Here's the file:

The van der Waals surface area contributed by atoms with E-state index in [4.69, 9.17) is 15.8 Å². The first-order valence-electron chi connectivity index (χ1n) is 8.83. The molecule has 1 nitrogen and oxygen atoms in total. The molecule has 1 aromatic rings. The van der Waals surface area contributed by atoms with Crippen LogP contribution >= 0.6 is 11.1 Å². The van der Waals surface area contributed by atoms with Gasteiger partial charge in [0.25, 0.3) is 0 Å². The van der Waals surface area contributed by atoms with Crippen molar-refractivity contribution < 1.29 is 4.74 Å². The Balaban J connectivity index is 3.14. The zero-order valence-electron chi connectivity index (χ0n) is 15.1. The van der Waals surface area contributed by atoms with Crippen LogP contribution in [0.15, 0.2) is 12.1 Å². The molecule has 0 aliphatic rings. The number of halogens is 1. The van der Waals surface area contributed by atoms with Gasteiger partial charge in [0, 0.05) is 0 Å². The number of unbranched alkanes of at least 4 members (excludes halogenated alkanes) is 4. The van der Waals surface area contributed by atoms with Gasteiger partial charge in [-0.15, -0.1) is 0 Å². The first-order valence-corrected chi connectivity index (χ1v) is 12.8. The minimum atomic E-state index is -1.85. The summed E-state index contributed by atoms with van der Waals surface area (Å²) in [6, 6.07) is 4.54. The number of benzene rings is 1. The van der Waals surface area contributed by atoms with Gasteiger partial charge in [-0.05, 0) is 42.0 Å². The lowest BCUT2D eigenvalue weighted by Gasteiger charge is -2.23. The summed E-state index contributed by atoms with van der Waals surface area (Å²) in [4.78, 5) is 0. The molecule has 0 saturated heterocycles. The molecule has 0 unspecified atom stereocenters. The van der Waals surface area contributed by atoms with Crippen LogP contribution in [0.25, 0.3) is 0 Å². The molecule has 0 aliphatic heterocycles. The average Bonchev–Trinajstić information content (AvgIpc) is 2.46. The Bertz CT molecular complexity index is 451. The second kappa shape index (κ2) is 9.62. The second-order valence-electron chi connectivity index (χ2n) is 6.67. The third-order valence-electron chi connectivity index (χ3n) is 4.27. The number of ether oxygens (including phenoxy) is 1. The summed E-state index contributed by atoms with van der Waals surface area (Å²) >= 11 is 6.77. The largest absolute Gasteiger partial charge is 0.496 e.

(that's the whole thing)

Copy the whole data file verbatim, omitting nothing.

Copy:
The van der Waals surface area contributed by atoms with E-state index in [4.69, 9.17) is 15.8 Å². The first-order valence-electron chi connectivity index (χ1n) is 8.83. The molecule has 1 nitrogen and oxygen atoms in total. The molecule has 1 aromatic rings. The van der Waals surface area contributed by atoms with Crippen LogP contribution >= 0.6 is 11.1 Å². The van der Waals surface area contributed by atoms with Gasteiger partial charge in [0.25, 0.3) is 0 Å². The van der Waals surface area contributed by atoms with Crippen molar-refractivity contribution < 1.29 is 4.74 Å². The Balaban J connectivity index is 3.14. The zero-order valence-electron chi connectivity index (χ0n) is 15.1. The van der Waals surface area contributed by atoms with Crippen LogP contribution in [0.15, 0.2) is 12.1 Å². The molecule has 0 aliphatic rings. The number of halogens is 1. The van der Waals surface area contributed by atoms with Gasteiger partial charge in [0, 0.05) is 0 Å². The number of unbranched alkanes of at least 4 members (excludes halogenated alkanes) is 4. The van der Waals surface area contributed by atoms with Gasteiger partial charge in [-0.15, -0.1) is 0 Å². The first-order valence-corrected chi connectivity index (χ1v) is 12.8. The minimum atomic E-state index is -1.85. The summed E-state index contributed by atoms with van der Waals surface area (Å²) in [6, 6.07) is 4.54. The number of benzene rings is 1. The van der Waals surface area contributed by atoms with Gasteiger partial charge in [-0.05, 0) is 42.0 Å². The lowest BCUT2D eigenvalue weighted by Gasteiger charge is -2.23. The summed E-state index contributed by atoms with van der Waals surface area (Å²) in [4.78, 5) is 0. The molecule has 0 saturated heterocycles. The molecule has 0 unspecified atom stereocenters. The van der Waals surface area contributed by atoms with Crippen LogP contribution in [0.25, 0.3) is 0 Å². The molecule has 0 aliphatic heterocycles. The average Bonchev–Trinajstić information content (AvgIpc) is 2.46. The Bertz CT molecular complexity index is 451. The second kappa shape index (κ2) is 9.62. The second-order valence-electron chi connectivity index (χ2n) is 6.67. The third-order valence-electron chi connectivity index (χ3n) is 4.27. The number of ether oxygens (including phenoxy) is 1. The summed E-state index contributed by atoms with van der Waals surface area (Å²) >= 11 is 6.77. The largest absolute Gasteiger partial charge is 0.496 e.